Adequacy is Inadequate «
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This post started as a comment on Reg Braitwaithe’s post Certification? Bring it on! and metastasized into a post of its own.

It sounds like you’ve given up on software development. You’re drawing a line in the sand at the outside edge of a program to say, “Here, this far and no further, here is where I can objectively judge software. This is my one firm place from which I’ll move the world.”

You’re not wrong, it’s a good place to make a stand for quality. But you’re not right when the nicest thing you can say about a program is, “Well… it works.”

I don’t want to be poisoned when I go to a restaurant, yes, that’s the minimum bar. But I want fine food, not just fast food. I want to be delighted by my meals, not merely satiated. The software market suffers from a staggering demand and the barely competent who have stumbled up to meet it. If the marketplace could decide quality, the Daily WTF would not exist, but it’s a market for lemons.

I code because I love writing good code. It keeps me up at night — hell, it wakes me up at night. I don’t code so I can tell myself I’ve adequately performed my duties, I code because I love writing the best code I can and then pushing the definition of what my best is.

Maybe I’m ranting away at a false dichotomy. A certification based on testing is a great idea and I’d hit the books to earn it. I just don’t think it’s enough.


Comments

  1. “A certification based on testing is a great idea and I’d hit the books to earn it. I just don’t think it’s enough.”

    Well, it wouldn’t be enough for me, so we are probably in violent agreement! But if we are talking about certification, we are talking about dictating to business who they can hire and who they cannot hire.

    I don’t want to eat at McDonald’s, and I don’t want to work there. But I don’t want to legislate them out of business either: I just want to be sure that if I buy some fries for my son from time to time, he won’t get sick.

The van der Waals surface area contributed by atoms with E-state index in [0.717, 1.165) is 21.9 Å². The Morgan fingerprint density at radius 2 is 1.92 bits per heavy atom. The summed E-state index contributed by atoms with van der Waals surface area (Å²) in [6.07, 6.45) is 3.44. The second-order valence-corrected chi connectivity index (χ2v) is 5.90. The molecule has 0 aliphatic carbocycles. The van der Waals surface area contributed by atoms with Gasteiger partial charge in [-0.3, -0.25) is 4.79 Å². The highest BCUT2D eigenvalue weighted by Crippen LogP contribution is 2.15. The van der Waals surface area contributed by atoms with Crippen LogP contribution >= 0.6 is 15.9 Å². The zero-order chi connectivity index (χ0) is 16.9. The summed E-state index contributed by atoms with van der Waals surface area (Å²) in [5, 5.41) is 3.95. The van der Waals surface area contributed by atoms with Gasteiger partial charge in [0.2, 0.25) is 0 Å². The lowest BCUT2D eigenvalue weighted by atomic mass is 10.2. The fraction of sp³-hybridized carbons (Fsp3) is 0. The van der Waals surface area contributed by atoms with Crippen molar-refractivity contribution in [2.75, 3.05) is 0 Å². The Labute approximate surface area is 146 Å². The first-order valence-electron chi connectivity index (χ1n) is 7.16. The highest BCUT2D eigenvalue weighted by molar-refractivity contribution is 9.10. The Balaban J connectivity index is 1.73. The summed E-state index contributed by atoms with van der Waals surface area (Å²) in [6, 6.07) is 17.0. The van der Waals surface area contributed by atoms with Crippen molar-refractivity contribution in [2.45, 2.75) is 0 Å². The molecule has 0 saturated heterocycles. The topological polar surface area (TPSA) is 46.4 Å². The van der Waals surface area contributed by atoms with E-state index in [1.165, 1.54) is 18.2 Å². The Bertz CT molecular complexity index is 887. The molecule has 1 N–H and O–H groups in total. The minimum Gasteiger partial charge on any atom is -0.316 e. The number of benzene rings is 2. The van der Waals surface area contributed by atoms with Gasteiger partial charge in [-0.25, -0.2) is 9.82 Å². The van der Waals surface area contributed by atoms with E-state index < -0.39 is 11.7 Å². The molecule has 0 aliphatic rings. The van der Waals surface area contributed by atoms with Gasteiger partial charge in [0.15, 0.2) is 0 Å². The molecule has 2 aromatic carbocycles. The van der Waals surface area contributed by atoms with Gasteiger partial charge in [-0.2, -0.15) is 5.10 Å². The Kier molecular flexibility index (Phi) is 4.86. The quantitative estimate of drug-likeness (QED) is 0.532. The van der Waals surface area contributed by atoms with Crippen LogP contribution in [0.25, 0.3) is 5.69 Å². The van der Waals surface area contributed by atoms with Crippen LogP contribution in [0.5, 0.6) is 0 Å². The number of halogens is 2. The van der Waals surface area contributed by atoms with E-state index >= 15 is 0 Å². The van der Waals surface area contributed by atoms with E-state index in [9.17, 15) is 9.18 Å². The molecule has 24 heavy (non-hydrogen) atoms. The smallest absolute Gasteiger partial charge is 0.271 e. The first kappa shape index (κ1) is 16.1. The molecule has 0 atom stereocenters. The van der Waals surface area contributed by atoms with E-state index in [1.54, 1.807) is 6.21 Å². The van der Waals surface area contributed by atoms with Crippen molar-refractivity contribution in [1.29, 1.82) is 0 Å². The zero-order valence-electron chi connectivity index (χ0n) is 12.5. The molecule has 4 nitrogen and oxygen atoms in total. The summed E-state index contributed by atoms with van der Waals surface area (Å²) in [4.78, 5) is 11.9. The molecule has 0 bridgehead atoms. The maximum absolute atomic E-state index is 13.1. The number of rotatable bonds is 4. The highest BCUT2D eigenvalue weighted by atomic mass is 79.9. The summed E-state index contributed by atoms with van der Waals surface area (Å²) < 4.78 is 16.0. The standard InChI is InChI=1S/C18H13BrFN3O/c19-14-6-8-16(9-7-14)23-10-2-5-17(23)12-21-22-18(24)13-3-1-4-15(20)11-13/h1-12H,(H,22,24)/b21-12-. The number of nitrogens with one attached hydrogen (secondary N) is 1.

I personally have a standard for software I produce. It goes beyond quality. But that’s one of my personal values, and I am loathe to force it on someone else.

    That being said, if you give me the legislative hammer, a lot of people who write unsafe, buggy crap are going to feel like nails.

  2. I think it’s clearly not enough, but rather a baseline. Reg’s chef analogy is an adequate one (though I wouldn’t take it too far) in that simply because a chef has their papers doesn’t mean they’re fit to work in a 5-star restaurant or mean you want them at yours.

    It does mean they weren’t an out-of-work actor yesteday who picked up a cookbook yesteday and baked themselves some muffins before coming by to waste your time interviewing to be sous chef (yeah web “developers”, I’m looking at you).

    What’s “enough” is then defined by us, our needs, and our tolerances.

    Hmm, perhaps we need a Michellin guide for development companies…?

  3. perhaps we need a Michellin guide for development companies…?

    Interestingly, jobs.joelonsoftware.com has a feature where companies can brag about their “Joel Test” score. So if you don’t want to work for a three out of twelve…

    You don’t have to.

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